Antiochos III AE-20, uncertain mint in southern Coele-Syria, c. 198-187 BC, SC (Houghton & Lorber) 1095, SNG Spaer 245-247. Nike standing left, holding wreath and palm, Seleukid anchor in oval punch in left field, "Of King Antiochos."

   

Along with the coin types illustrated here, other bronzes that imitated the Alexander stater design include those of Eumeneia, Phrygia (Asia Minor), Sear 5140; Elaiussa Sebaste, Cilicia (Asia Minor), SNG Pfälz 455-459; Heiponion, Bruttium (Italy), Sear 659; Prusias II, SNG von Aulock 6885; Antiochos I, SNG ANS 68; Seleukos II, Sear 6910; and Athens, SNG Braunschweig 834. Silver coins imitating the Alexander stater design include those of Side, Pamphylia (Asia Minor), Sear 5431-5436; Tabae, Caria (Asia Minor), Sear 4944; and Amyntas of Galatia (Asia Minor), Sear 5693.

   
Side AE-16, Pamphylia, Asia Minor, c. 3rd to 2nd century BC, Sear 5440.

These bronze coins are examples of coins that aren't typically considered imitatives though they closely imitate another coin type, in this case Alexander staters. These are official coins but not Alexanders. The inscription on the above coin translates not into "Of Alexander" or "Of King Alexander" but "Of the Sideons." It was issued in Side, Pamphylia, which is current-day Turkey but at the time was a Greek city in Greek Asia Minor. This coin, which features an attracive earthen or desert-sand patina, is about the same size as Alexander's gold staters, though lighter in weight because of its metallic content.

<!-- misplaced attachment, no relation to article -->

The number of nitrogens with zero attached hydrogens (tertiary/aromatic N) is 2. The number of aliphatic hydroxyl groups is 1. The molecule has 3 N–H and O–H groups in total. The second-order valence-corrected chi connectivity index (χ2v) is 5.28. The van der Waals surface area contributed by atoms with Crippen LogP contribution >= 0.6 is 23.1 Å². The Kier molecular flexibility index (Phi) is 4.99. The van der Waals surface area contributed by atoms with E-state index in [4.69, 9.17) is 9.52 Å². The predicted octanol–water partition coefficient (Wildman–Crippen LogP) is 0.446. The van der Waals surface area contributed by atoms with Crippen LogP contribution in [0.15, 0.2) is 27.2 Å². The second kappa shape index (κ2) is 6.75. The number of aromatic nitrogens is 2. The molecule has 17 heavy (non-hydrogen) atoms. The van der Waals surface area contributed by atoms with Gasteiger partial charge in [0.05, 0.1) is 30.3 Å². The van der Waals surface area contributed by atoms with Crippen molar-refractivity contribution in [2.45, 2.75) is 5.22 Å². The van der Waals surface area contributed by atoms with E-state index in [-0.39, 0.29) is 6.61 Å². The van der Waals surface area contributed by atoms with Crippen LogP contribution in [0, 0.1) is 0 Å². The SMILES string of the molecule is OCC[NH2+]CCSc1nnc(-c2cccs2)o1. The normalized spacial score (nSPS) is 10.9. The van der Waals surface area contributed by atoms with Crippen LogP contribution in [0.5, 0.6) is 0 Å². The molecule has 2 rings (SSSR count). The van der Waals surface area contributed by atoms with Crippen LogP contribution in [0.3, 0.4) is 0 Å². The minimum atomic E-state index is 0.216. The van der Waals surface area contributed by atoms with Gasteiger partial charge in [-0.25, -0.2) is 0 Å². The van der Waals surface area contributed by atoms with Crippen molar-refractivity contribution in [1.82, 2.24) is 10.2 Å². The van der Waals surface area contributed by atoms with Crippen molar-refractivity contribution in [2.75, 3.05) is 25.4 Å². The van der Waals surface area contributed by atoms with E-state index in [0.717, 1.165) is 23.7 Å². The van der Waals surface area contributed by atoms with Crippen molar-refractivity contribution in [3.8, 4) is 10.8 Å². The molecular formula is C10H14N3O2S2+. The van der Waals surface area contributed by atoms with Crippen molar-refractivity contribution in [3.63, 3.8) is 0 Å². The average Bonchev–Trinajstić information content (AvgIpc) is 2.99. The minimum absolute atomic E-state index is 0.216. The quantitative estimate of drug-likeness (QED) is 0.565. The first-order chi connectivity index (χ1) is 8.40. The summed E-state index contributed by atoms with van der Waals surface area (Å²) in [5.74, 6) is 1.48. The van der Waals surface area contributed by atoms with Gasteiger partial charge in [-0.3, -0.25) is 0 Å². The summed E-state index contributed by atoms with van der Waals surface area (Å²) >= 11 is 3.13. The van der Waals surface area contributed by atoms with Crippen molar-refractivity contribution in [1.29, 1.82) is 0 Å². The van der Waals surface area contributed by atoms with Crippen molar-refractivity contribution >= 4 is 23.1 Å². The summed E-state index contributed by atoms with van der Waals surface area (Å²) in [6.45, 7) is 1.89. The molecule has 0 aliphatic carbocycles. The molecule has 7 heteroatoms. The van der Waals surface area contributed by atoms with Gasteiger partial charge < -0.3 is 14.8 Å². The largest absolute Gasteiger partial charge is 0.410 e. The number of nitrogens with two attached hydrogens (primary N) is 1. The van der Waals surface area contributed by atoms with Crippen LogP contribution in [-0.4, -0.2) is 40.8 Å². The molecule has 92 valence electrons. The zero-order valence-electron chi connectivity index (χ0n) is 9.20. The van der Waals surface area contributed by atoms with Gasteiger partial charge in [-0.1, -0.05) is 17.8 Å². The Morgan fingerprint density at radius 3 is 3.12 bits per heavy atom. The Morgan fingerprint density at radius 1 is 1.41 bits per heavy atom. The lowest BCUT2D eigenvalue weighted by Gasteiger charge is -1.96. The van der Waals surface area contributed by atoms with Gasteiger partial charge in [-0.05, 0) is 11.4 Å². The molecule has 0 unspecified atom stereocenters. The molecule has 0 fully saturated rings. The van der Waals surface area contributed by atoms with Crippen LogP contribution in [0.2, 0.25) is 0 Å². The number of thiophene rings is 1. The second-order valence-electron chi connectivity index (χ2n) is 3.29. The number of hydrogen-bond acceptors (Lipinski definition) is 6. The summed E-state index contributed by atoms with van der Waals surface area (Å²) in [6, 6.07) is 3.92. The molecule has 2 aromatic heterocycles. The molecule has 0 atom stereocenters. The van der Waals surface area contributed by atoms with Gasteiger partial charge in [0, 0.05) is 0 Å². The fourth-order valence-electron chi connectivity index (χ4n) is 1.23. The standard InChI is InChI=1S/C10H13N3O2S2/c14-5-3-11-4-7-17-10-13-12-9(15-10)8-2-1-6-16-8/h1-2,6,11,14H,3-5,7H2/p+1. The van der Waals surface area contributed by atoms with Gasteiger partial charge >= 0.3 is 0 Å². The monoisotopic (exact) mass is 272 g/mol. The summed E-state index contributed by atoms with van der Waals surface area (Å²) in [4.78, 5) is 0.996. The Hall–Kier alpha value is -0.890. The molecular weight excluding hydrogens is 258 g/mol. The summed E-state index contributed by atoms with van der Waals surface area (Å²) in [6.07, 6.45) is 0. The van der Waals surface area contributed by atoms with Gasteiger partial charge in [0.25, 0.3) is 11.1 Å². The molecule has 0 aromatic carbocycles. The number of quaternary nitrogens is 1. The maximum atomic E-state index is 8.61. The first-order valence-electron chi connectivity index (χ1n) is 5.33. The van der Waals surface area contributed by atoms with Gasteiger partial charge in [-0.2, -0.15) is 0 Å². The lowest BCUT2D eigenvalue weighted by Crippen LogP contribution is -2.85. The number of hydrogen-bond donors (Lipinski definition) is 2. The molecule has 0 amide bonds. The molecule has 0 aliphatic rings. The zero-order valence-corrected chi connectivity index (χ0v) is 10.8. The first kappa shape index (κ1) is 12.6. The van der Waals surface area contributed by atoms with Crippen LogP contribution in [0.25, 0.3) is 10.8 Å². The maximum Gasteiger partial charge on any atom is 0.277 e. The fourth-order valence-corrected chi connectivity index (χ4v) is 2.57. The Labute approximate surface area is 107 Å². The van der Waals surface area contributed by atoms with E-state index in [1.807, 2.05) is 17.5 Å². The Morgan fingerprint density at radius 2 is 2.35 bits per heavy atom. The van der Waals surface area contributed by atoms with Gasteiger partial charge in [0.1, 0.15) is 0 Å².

As does Alexander's staters, the obverse of this coin depicts Athena wearing a crested Corinthian helmet and the reverse a standing Nike advancing left holding a laurel wreath in her outstretched right hand. With this coin, however, Nike is holding a palm in her left hand, not a stylis. The mint mark in the reverse left field is a pomegranate, which was common on coinage from Side.

In ancient times Side was a pirate stronghold and a slave market. This coin was minted after Side gained autonomy from Ptolemaic Egypt. Pamphylia, the region in which Side is located, means "People of All Races."

                   
    Many other ancient coin types copied only the obverse or reverse design of Alexander coinage, either as is or modifying it slightly. I'm not including these here.    
                   
    Nabataean AE-15, Damascus, Syria, c. 110-96 BC, Meshorer 1, Nike holding wreath, no legend.    
                   
    Rubi AE-11, Apulia, Italy, c. 300-225 BC, SNG Cop. 677, Nike holding wreath and palm, magistrate's name (PYBA).    
                   
         

Intro

Alexander Tets

Alexander Staters

Alexander Fractions

Alexander Bronzes

Alexander Portrait

Alexander Copies

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More Info

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Oldest Coins

 Athenian Owls

Alexander the Great Coins

Medusa Coins

Thracian Tetradrachms

House of Constantine

Draped Bust Coins

Saint-Gaudens Double Eagles

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Bogos: Counterfeit Coins
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© 2014 Reid Goldsborough

Note: Any of the items illustrated on these pages that are in my possession are stored off site.